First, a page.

Russia willing to sell advanced S-300 anti-aircraft missiles to Iran

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Russia has decided to lift a self-imposed ban on supplying advanced S-300 anti-aircraft missiles to Iran.

“We are convinced that at this stage the necessity of this embargo, especially voluntary, separate, no longer exists. I want to mark that anti-missile rocket complex S-300 is of entirely defensive nature, it is not designed to attack and will not threaten security of any region, including of course, Israel,” Deputy Russian Foreign Minister Sergei Lavrov said at a press conference in Moscow, according to Reuters.

“But for Iran, taking into account a very tense situation in the region surrounding it, modern anti-aircraft systems are of great importance, and proof of this is the rapid and very worrying recent developments around Yemen and the development of a military situation around this country,” Lavrov said.

Russia’s decision has drawn criticism from the United States and Israel, who fear that Iran could use the missiles to protect its nuclear facilities, and make it harder to prevent Iran from seeking to develop nuclear weapons, if negotiations on Iran’s nuclear program fail.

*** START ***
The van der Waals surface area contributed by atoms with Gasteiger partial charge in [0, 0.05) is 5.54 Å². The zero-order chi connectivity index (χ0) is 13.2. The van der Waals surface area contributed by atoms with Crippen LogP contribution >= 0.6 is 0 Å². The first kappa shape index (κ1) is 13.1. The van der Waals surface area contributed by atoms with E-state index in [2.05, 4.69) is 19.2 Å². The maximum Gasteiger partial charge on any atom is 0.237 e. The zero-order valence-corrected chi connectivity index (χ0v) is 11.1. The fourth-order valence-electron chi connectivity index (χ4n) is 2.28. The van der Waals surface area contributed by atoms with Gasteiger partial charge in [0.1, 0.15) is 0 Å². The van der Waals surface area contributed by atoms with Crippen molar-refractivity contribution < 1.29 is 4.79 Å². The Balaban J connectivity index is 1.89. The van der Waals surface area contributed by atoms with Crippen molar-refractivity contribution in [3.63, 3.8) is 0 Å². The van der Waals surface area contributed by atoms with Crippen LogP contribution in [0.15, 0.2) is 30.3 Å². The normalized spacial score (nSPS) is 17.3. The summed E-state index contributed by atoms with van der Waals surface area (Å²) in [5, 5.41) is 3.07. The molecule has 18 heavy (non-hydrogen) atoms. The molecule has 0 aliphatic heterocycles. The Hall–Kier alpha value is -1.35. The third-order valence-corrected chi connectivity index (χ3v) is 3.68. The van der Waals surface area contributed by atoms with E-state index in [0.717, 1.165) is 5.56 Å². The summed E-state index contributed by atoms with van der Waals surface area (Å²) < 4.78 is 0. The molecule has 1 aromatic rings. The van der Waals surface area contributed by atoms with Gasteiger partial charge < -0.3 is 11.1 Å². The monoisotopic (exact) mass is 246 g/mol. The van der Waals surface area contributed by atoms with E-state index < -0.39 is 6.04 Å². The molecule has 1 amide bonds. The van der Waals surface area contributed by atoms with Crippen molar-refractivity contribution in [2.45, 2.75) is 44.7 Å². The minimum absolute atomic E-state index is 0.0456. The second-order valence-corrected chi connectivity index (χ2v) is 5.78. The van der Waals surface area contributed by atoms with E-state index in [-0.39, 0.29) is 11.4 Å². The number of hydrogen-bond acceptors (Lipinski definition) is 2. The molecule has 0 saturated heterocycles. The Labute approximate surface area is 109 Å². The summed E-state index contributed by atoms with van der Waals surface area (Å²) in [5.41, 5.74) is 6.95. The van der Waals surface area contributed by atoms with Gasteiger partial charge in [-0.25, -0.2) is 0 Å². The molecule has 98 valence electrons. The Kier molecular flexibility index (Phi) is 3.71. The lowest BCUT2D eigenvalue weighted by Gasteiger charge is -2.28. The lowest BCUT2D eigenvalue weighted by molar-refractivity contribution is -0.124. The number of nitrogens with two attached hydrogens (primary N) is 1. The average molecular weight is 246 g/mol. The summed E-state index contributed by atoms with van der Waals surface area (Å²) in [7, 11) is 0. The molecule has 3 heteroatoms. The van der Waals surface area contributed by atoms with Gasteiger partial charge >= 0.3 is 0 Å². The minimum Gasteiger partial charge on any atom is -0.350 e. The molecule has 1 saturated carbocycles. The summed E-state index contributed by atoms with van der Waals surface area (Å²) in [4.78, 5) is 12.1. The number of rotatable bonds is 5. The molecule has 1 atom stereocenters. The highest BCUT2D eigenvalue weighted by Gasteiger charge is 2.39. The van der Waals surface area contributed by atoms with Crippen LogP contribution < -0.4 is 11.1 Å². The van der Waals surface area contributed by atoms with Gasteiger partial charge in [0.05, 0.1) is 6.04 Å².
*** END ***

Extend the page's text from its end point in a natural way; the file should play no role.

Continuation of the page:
The move comes after Iran and other world powers reached an agreement this month to curb Iran’s nuclear program.

1. S-300 launch vehicle
2. 9M82M air defense missile
3. Three main components of an S-300 battery
4. S-300 launches a missile
5. The missile explodes near a fighter jet

VOICEOVER (in English):

“At the heart of the S-300 system is the launch vehicle, which carries and fires up to four missiles at a time.”

“Missiles like the 9M82M air defense missile. With advanced guidance systems, solid-rocket propellant, and proximity-fused warheads, it is usually used to defend against incoming missiles and fighter planes.”

“Launch vehicles are just one part of the system. Command post vehicles and mobile radar vehicles are also a part of the missile battery group.”

“The mobile radar system acquires and tracks targets as far as 300 km away.”

“Once the system has a lock, an operator fires the missile. The projectile travels at over three times the speed of sound to its target.”

“For most of this journey, the mobile radar is tracking the missile, and computers in the mobile command post its position. The 9M82M carries a warhead set near its target, exploding into a cloud of shrapnel.”

SOURCES: BBC, The Guardian, Military Today, Russia Today, CNN, Reuters,